Cameroon's president's daughter comes out as lesbian; this is a punishable offence in her home country. A brave step towards emancipation?

Two women kiss.

Brenda Biya (left) and her new friend Layyons Valença Screenshot: instagram kingnasty

What kind of country is this where the sex life of the daughter of the Head of State is extremely explosive? It is Cameroon. There homosexuality is not only frowned upon and punished, as in many African countries. The mere suspicion of it is a career killer who serves as blackmail.

“In Cameroon, we are on a different level, the lowest. Homosexuality does not officially exist,” said human rights lawyer Alice Nkom, who was forced into exile and founded the association ADEFHO (Association pour la Défense des Droits des Homosexuals), in an interview with taz in 2013: “It can no longer be the case that someone says publicly that homosexuals are more useless than any animal. “So homosexuals must first be brought into the circle of the people.”

Alice Nkom now has a late satisfaction: Brenda Biya, the daughter of the president, is out! The 27-year-old posted intimate photos of herself with Brazilian model Layyons Valença on her Instagram account on June 30. “I’m crazy about you and I want everyone to know it,” she wrote to her 323,000 followers. “Bravo Brenda!” Alice Nkom replied.

Brenda Biya is not just any president's daughter. Her father, Paul Biya, is the world's oldest sitting president. He has been oppressing Cameroon since 1982 and is now 91 years old. He rarely appears in public; he apparently lives more in Swiss sanatoriums than in the presidential palace in Yaoundé, if he is still alive at all.

Full-time person with a rap career.

Her daughter Brenda also lives in Switzerland, as a rapper called King Nasty, which can only be seen with a lot of imagination as an allusion to her origins. “Hi, my name is Brenda Biya, I am the first daughter of Cameroon and I am a part-time artist and a full-time person,” she writes in case anyone didn’t understand.

She was probably only able to become a “full-time person” abroad. When the First Daughter wanted to discover the Yaoundé club scene as a child at home, it proved difficult because as soon as she went outside, the club was turned into a high-security wing and those present were thrown out by security, making the evening rather pointless. She then built her rap career in Los Angeles.

When her mother Chantal brought her home, they argued so much that they both ended up in hospital during a stopover in Switzerland, it is reported. Otherwise, Brenda has been seen in luxury hotels in Paris, where room rates start at 5,000 euros. When a fan once asked her to tell her father to “unblock” Cameroon, she replied: “It's not my problem.”

Number One Gossip Topic

So no one knows what is fake and what is real when it comes to this luxury brat, maybe not even herself. And she is not in danger: firstly, she lives abroad and secondly, she is the daughter of the president. But her coming out is now the number one topic of gossip in Cameroon. Some believe she wants to expose her parents. In a patriarchal society like Cameroon, children's bad behaviour falls on their parents.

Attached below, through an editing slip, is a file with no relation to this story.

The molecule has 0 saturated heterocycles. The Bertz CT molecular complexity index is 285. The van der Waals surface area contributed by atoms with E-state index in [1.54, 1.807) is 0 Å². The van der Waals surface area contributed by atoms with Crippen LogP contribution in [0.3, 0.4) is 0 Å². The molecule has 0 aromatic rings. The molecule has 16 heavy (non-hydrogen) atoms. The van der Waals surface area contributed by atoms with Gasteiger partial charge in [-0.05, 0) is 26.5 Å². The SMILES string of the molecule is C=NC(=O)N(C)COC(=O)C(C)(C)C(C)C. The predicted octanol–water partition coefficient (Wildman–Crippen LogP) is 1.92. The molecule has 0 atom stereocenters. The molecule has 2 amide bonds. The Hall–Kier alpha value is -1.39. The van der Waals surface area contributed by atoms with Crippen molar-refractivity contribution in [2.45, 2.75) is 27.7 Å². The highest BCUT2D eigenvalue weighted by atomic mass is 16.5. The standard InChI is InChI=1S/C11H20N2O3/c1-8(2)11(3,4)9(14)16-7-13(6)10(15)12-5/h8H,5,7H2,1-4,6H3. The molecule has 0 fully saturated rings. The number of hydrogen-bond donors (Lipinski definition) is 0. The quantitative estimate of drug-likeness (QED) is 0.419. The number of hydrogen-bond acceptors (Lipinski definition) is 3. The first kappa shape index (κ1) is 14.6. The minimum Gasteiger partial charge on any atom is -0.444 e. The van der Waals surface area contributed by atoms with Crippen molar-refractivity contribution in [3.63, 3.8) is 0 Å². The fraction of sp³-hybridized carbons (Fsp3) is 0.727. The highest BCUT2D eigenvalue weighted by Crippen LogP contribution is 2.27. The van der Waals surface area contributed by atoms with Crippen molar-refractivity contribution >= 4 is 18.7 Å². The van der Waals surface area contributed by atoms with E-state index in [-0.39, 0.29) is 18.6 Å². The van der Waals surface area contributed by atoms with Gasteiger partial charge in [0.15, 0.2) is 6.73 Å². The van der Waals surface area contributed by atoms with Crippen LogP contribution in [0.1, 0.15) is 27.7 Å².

“You are a real person. What you are and what you do is the fruit of what you have been given. “Dogs do not breed cats,” an “open letter” from Cameroon ironically defends her, but also complains that while she shows her bare bottom on the Internet, Cameroonian schoolchildren sit with their bare bottoms on the ground.

Particularly targeted is Chantal, President Paul's second wife after the death of his first wife Irène in 1992. Irène enjoyed respect because she raised without complaint the son Franck, whom her husband had fathered with his sister in 1971; Chantal, on the other hand, is considered a greedy usurper.

Disturbing look behind the facade

Franck Biya, 53, Brenda's half-brother, is now considered a presidential candidate; Brenda, on the other hand, is considered a failure. Both are attributed to the mothers. A malicious rumour is that mother Chantal is also in love with Brenda's new girlfriend.

All this suggests that the House of Biya is crumbling and Cameroon's 30 million people are watching. At 92, will Paul stand again in the next elections in 2025, the outcome of which will be clearer than ever? Will he hand over his seat to Franck? What will the powerful Chantal do then? Or will he simply die and Cameroon will then descend into chaos?

When rumours spread in 2004 that Paul Biya was dead, he flew home from Switzerland and said: “There are people who are interested in my funeral. We will see each other in twenty years.” He then had his rivals eliminated with a wave of arrests: in Cameroon there is a kind of corruption charge against all politicians and, if necessary, of homosexuality.

Twenty years have passed since June. Cameroon can tremble. In the land of organised opacity, even the briefest look behind the facade can have a disturbing effect.